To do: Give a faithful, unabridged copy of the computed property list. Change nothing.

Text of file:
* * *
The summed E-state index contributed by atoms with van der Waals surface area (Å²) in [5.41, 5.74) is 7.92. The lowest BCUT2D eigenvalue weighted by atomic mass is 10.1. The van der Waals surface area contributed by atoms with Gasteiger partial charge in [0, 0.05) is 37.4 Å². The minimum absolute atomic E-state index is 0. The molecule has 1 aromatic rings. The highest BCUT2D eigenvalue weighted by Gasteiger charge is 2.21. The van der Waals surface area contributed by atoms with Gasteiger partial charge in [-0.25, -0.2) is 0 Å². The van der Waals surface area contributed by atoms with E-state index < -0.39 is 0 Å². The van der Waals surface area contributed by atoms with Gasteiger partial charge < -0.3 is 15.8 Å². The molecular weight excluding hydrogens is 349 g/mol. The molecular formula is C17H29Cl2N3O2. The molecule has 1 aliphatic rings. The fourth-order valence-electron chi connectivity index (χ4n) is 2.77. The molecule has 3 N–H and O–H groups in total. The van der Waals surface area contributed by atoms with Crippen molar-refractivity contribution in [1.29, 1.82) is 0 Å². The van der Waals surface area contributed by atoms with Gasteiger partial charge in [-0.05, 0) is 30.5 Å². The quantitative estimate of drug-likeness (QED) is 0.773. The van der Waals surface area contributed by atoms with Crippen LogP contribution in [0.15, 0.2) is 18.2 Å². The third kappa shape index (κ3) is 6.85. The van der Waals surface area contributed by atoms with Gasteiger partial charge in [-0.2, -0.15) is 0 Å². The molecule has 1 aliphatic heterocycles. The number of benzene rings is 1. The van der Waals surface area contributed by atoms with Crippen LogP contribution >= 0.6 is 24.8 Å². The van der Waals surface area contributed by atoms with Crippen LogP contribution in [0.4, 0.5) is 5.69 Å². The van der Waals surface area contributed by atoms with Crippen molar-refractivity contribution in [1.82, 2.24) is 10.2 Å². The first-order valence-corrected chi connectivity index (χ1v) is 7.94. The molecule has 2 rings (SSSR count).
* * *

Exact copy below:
The summed E-state index contributed by atoms with van der Waals surface area (Å²) in [5.41, 5.74) is 7.92. The lowest BCUT2D eigenvalue weighted by atomic mass is 10.1. The van der Waals surface area contributed by atoms with Gasteiger partial charge in [0, 0.05) is 37.4 Å². The minimum absolute atomic E-state index is 0. The molecule has 1 aromatic rings. The highest BCUT2D eigenvalue weighted by Gasteiger charge is 2.21. The van der Waals surface area contributed by atoms with Gasteiger partial charge in [-0.25, -0.2) is 0 Å². The van der Waals surface area contributed by atoms with E-state index < -0.39 is 0 Å². The van der Waals surface area contributed by atoms with Gasteiger partial charge < -0.3 is 15.8 Å². The molecular weight excluding hydrogens is 349 g/mol. The molecular formula is C17H29Cl2N3O2. The molecule has 1 aliphatic rings. The fourth-order valence-electron chi connectivity index (χ4n) is 2.77. The molecule has 3 N–H and O–H groups in total. The van der Waals surface area contributed by atoms with Crippen molar-refractivity contribution in [1.29, 1.82) is 0 Å². The van der Waals surface area contributed by atoms with Gasteiger partial charge in [-0.05, 0) is 30.5 Å². The quantitative estimate of drug-likeness (QED) is 0.773. The van der Waals surface area contributed by atoms with Crippen LogP contribution in [0.15, 0.2) is 18.2 Å². The third kappa shape index (κ3) is 6.85. The van der Waals surface area contributed by atoms with Gasteiger partial charge in [-0.2, -0.15) is 0 Å². The molecule has 1 aliphatic heterocycles. The number of benzene rings is 1. The van der Waals surface area contributed by atoms with Crippen LogP contribution >= 0.6 is 24.8 Å². The van der Waals surface area contributed by atoms with Crippen LogP contribution in [0.4, 0.5) is 5.69 Å². The van der Waals surface area contributed by atoms with Crippen molar-refractivity contribution in [1.82, 2.24) is 10.2 Å². The first-order valence-corrected chi connectivity index (χ1v) is 7.94. The molecule has 2 rings (SSSR count).